Induced Transient Immune Tolerance in Ticks and Vertebrate Host: A Keystone of Tick-Borne Diseases?

No Thumbnail Available
Boulanger, Nathalie
Wikel, Stephen
Journal Title
Journal ISSN
Volume Title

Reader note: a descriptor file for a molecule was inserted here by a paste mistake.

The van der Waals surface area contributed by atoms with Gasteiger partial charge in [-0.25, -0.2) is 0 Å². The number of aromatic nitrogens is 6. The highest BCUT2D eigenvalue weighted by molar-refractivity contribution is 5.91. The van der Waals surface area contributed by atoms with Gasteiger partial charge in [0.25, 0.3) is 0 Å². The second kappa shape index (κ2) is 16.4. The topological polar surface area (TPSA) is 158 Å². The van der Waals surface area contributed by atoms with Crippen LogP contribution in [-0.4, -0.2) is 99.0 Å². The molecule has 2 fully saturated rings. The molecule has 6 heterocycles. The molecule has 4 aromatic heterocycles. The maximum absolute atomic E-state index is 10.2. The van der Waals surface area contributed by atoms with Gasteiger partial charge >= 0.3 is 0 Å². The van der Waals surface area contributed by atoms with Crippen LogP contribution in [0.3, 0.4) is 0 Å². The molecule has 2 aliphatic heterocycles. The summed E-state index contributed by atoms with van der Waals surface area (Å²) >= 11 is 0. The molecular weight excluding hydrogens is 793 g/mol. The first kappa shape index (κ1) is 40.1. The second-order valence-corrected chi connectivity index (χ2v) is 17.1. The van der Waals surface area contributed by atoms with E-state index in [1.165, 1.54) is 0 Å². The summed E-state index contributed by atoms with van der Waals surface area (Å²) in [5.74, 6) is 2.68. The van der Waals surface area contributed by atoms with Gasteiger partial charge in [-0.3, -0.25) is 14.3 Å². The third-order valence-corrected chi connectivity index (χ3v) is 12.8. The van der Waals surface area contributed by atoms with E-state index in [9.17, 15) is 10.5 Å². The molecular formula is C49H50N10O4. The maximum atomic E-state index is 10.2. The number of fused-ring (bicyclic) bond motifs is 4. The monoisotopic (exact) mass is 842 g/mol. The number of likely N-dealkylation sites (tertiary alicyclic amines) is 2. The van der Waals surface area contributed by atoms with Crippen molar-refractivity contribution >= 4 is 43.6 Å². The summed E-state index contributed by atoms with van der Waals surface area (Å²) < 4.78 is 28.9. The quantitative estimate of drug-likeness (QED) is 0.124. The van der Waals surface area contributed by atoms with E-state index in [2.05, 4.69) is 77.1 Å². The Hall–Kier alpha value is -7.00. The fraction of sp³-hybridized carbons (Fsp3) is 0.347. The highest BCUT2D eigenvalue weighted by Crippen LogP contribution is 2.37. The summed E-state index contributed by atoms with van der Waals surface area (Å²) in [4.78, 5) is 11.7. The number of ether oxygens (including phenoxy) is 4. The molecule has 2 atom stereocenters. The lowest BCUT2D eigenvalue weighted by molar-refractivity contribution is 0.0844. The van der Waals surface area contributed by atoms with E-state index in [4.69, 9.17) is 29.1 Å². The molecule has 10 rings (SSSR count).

Ticks and tick transmitted infectious agents are increasing global public health threats due to increasing abundance, expanding geographic ranges of vectors and pathogens, and emerging tick-borne infectious agents. Greater understanding of tick, host, and pathogen interactions will contribute to development of novel tick control and disease prevention strategies. Tick-borne pathogens adapt in multiple ways to very different tick and vertebrate host environments and defenses. Ticks effectively pharmacomodulate by its saliva host innate and adaptive immune defenses. In this review, we examine the idea that successful synergy between tick and tick-borne pathogen results in host immune tolerance that facilitates successful tick infection and feeding, creates a favorable site for pathogen introduction, modulates cutaneous and systemic immune defenses to establish infection, and contributes to successful long-term infection. Tick, host, and pathogen elements examined here include interaction of tick innate immunity and microbiome with tick-borne pathogens; tick modulation of host cutaneous defenses prior to pathogen transmission; how tick and pathogen target vertebrate host defenses that lead to different modes of interaction and host infection status (reservoir, incompetent, resistant, clinically ill); tick saliva bioactive molecules as important factors in determining those pathogens for which the tick is a competent vector; and, the need for translational studies to advance this field of study. Gaps in our understanding of these relationships are identified, that if successfully addressed, can advance the development of strategies to successfully disrupt both tick feeding and pathogen transmission.